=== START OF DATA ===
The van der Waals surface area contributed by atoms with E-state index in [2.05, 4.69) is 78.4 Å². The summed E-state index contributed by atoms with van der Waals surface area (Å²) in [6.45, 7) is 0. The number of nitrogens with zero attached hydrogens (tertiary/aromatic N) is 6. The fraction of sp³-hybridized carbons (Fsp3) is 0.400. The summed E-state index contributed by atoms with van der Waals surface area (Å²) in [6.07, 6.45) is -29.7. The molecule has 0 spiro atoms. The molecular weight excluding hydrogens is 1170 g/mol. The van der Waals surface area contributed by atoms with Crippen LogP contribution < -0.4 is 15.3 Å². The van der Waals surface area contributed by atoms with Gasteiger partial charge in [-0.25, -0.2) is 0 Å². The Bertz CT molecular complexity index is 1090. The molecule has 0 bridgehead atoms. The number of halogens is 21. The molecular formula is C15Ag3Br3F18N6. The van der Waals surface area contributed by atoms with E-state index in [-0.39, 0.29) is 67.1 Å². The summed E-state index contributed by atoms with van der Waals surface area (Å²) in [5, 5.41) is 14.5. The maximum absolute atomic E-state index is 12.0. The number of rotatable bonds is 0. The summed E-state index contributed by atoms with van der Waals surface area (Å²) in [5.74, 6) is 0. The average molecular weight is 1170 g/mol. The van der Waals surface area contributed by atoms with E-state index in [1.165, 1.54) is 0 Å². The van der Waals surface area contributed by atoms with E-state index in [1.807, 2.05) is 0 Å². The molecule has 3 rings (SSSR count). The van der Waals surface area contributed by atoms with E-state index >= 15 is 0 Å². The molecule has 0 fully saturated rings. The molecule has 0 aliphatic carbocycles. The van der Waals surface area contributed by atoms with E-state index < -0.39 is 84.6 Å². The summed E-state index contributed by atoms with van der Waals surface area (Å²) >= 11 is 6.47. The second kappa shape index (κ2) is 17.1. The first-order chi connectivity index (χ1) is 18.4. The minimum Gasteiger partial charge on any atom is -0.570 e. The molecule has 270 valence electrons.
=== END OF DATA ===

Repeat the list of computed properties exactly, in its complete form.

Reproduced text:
The van der Waals surface area contributed by atoms with E-state index in [2.05, 4.69) is 78.4 Å². The summed E-state index contributed by atoms with van der Waals surface area (Å²) in [6.45, 7) is 0. The number of nitrogens with zero attached hydrogens (tertiary/aromatic N) is 6. The fraction of sp³-hybridized carbons (Fsp3) is 0.400. The summed E-state index contributed by atoms with van der Waals surface area (Å²) in [6.07, 6.45) is -29.7. The molecule has 0 spiro atoms. The molecular weight excluding hydrogens is 1170 g/mol. The van der Waals surface area contributed by atoms with Crippen LogP contribution < -0.4 is 15.3 Å². The van der Waals surface area contributed by atoms with Gasteiger partial charge in [-0.25, -0.2) is 0 Å². The Bertz CT molecular complexity index is 1090. The molecule has 0 bridgehead atoms. The number of halogens is 21. The molecular formula is C15Ag3Br3F18N6. The van der Waals surface area contributed by atoms with E-state index in [-0.39, 0.29) is 67.1 Å². The summed E-state index contributed by atoms with van der Waals surface area (Å²) in [5, 5.41) is 14.5. The maximum absolute atomic E-state index is 12.0. The number of rotatable bonds is 0. The summed E-state index contributed by atoms with van der Waals surface area (Å²) in [5.74, 6) is 0. The average molecular weight is 1170 g/mol. The van der Waals surface area contributed by atoms with E-state index in [1.165, 1.54) is 0 Å². The van der Waals surface area contributed by atoms with E-state index in [1.807, 2.05) is 0 Å². The molecule has 3 rings (SSSR count). The van der Waals surface area contributed by atoms with E-state index >= 15 is 0 Å². The molecule has 0 fully saturated rings. The molecule has 0 aliphatic carbocycles. The van der Waals surface area contributed by atoms with E-state index < -0.39 is 84.6 Å². The summed E-state index contributed by atoms with van der Waals surface area (Å²) >= 11 is 6.47. The second kappa shape index (κ2) is 17.1. The first-order chi connectivity index (χ1) is 18.4. The minimum Gasteiger partial charge on any atom is -0.570 e. The molecule has 270 valence electrons.